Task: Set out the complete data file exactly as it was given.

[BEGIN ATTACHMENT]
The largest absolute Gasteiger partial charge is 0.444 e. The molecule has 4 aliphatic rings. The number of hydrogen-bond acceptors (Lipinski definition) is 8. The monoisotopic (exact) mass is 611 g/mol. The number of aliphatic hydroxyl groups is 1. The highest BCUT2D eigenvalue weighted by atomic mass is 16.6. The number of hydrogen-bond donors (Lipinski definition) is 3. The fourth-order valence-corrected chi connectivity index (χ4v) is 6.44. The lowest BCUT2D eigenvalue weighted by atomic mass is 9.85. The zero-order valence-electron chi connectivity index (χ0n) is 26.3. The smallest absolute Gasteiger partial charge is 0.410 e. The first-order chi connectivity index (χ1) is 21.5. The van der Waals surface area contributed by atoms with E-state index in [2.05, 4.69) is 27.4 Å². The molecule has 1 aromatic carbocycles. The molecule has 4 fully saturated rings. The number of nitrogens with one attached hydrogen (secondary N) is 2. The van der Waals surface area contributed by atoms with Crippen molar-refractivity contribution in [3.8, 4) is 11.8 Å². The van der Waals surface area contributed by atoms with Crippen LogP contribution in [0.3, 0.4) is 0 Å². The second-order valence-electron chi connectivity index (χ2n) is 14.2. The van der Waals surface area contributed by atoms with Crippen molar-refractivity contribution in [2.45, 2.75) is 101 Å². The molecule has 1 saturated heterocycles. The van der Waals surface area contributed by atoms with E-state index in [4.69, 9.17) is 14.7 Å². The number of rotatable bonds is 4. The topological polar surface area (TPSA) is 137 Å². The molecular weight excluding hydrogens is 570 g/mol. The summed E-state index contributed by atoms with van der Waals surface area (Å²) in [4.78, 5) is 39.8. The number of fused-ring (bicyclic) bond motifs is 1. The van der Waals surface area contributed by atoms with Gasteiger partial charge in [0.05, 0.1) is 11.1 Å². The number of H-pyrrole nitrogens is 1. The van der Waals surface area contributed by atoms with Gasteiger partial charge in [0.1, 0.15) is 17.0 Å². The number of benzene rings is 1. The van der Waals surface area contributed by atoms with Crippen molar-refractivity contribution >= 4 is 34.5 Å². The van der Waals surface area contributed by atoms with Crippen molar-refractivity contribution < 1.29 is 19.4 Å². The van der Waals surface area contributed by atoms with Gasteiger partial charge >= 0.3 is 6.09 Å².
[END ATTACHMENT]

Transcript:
The largest absolute Gasteiger partial charge is 0.444 e. The molecule has 4 aliphatic rings. The number of hydrogen-bond acceptors (Lipinski definition) is 8. The monoisotopic (exact) mass is 611 g/mol. The number of aliphatic hydroxyl groups is 1. The highest BCUT2D eigenvalue weighted by atomic mass is 16.6. The number of hydrogen-bond donors (Lipinski definition) is 3. The fourth-order valence-corrected chi connectivity index (χ4v) is 6.44. The lowest BCUT2D eigenvalue weighted by atomic mass is 9.85. The zero-order valence-electron chi connectivity index (χ0n) is 26.3. The smallest absolute Gasteiger partial charge is 0.410 e. The first-order chi connectivity index (χ1) is 21.5. The van der Waals surface area contributed by atoms with E-state index in [2.05, 4.69) is 27.4 Å². The molecule has 1 aromatic carbocycles. The molecule has 4 fully saturated rings. The number of nitrogens with one attached hydrogen (secondary N) is 2. The van der Waals surface area contributed by atoms with Crippen molar-refractivity contribution in [3.8, 4) is 11.8 Å². The van der Waals surface area contributed by atoms with Crippen LogP contribution in [0.3, 0.4) is 0 Å². The second-order valence-electron chi connectivity index (χ2n) is 14.2. The van der Waals surface area contributed by atoms with Crippen molar-refractivity contribution in [2.45, 2.75) is 101 Å². The molecule has 1 saturated heterocycles. The van der Waals surface area contributed by atoms with E-state index in [4.69, 9.17) is 14.7 Å². The number of rotatable bonds is 4. The topological polar surface area (TPSA) is 137 Å². The molecular weight excluding hydrogens is 570 g/mol. The summed E-state index contributed by atoms with van der Waals surface area (Å²) in [4.78, 5) is 39.8. The number of fused-ring (bicyclic) bond motifs is 1. The van der Waals surface area contributed by atoms with Gasteiger partial charge in [0.05, 0.1) is 11.1 Å². The number of H-pyrrole nitrogens is 1. The van der Waals surface area contributed by atoms with Gasteiger partial charge in [0.1, 0.15) is 17.0 Å². The number of benzene rings is 1. The van der Waals surface area contributed by atoms with Crippen molar-refractivity contribution >= 4 is 34.5 Å². The van der Waals surface area contributed by atoms with Crippen molar-refractivity contribution < 1.29 is 19.4 Å². The van der Waals surface area contributed by atoms with Gasteiger partial charge >= 0.3 is 6.09 Å².